The push is on to legalize pot, whether under the guise of “medical” marijuana, or out in the open just to get high. Even here in South Dakota, we have “medical” marijuana on the ballot.
In California, they’ve had legalized marijuana for “medicinal” purposes for a number of years, and it isn’t working out nearly as well as the pot pushers claimed it would. They’ve had more–not less–problems with crime, including vandalism, robberies, assaults and murders. Further, in addition to adults being able to adults being able to get a doctor’s excuse to smoke pot for dubious justifications, school children have amazing access to the drug–another pro-pot myth (that children have less access in a legalized environment than they do where drugs are illegal) busted.
In the recent interview below, Jane Usher, a special assistant city attorney in Los Angeles, has cautions for states that might be considering legalizing this drug. She said the “medical” specification on California’s “medical” marijuana law is just “window dressing.” (Big surprise, since many if not most of the people pushing “medical” marijuana legalization are the same pot-heads and pushers who want it legalized, period.)
She said the population demographic that is using large quantities of “medical” marijuana isn’t the people who are truly sick, but the typical group that is susceptible to drug use: white males, age 14-30. She says the doctors are playing right along with it.
Even a rural, relatively conservative state like Montana is sadly learning some of these same lessons–too late.
As I discussed a few months ago, Montana is seeing huge numbers of “medial” marijuana prescriptions being handed out by “mass clinics staffed by out-of-state doctors.”
Dr. Camden Kneeland is quoted in an article from the Missoulan:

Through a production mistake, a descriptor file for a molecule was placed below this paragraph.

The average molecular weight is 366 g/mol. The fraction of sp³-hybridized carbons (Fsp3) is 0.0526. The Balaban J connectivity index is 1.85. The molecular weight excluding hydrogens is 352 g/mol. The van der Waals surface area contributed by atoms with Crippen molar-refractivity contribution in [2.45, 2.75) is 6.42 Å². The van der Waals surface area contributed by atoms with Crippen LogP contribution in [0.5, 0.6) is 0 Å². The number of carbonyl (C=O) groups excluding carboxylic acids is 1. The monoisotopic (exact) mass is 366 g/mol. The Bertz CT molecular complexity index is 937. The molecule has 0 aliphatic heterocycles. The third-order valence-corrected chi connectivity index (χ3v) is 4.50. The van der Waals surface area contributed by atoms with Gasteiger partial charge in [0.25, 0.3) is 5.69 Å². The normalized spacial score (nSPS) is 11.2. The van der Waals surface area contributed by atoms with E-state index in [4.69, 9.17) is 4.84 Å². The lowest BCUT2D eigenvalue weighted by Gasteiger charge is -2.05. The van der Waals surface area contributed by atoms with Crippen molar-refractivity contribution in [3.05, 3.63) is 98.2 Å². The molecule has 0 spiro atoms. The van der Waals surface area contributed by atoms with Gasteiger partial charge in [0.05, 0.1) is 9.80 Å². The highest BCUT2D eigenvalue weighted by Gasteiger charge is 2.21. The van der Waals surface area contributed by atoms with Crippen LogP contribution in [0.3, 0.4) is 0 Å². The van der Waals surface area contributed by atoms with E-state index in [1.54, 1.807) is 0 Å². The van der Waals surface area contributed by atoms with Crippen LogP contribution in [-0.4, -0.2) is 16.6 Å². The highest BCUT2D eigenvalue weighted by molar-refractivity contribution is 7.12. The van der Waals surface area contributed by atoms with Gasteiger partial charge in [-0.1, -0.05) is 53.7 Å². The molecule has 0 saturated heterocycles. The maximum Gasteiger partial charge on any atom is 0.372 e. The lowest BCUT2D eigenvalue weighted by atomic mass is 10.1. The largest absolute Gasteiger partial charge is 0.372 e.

“I have not seen a single patient using medical marijuana for pain who because of their use of medical marijuana has returned to work or reduced their opioid need,” Kneeland said. “Basically, reading between the lines, they’re smoking marijuana for all the same reason’s everybody else does – to get high. When you’re high, you don’t care about pain.”
Montana is also having the same problems with crime around the legalized drug trade (hmm; thought that was supposed to go away), including assaults, firebombings and at least one beating death. Isn’t it amazing how legalizing pot for “medical” use produces such peaceful, prosperous utopias? That’ s only in the mind of pot heads and pushers, I think (and maybe not even there–but it’s a good line to dupe unsuspecting voters).
Interestingly, a Rand study demolished yet another of the pro-pot rationales: it’ll bring more tax revenue for the state and reduce consumption. While the first one might be believable (in the absence of contradictory data such as the Rand study), common sense tells you the second one is pure malarkey…but when dealing with intellectual softness, sometimes even the obvious has to be proven. You get more of something when you legalize that something. Why do you think we’ve had 50 million abortions since legalizing that? Legalizing abortion certainly hasn’t brought down the number of abortions in America.
We don’t need this poison in South Dakota. There are a myriad of available pain medications available, including non-smoked THC. The “compassion” excuse is just that: another excuse.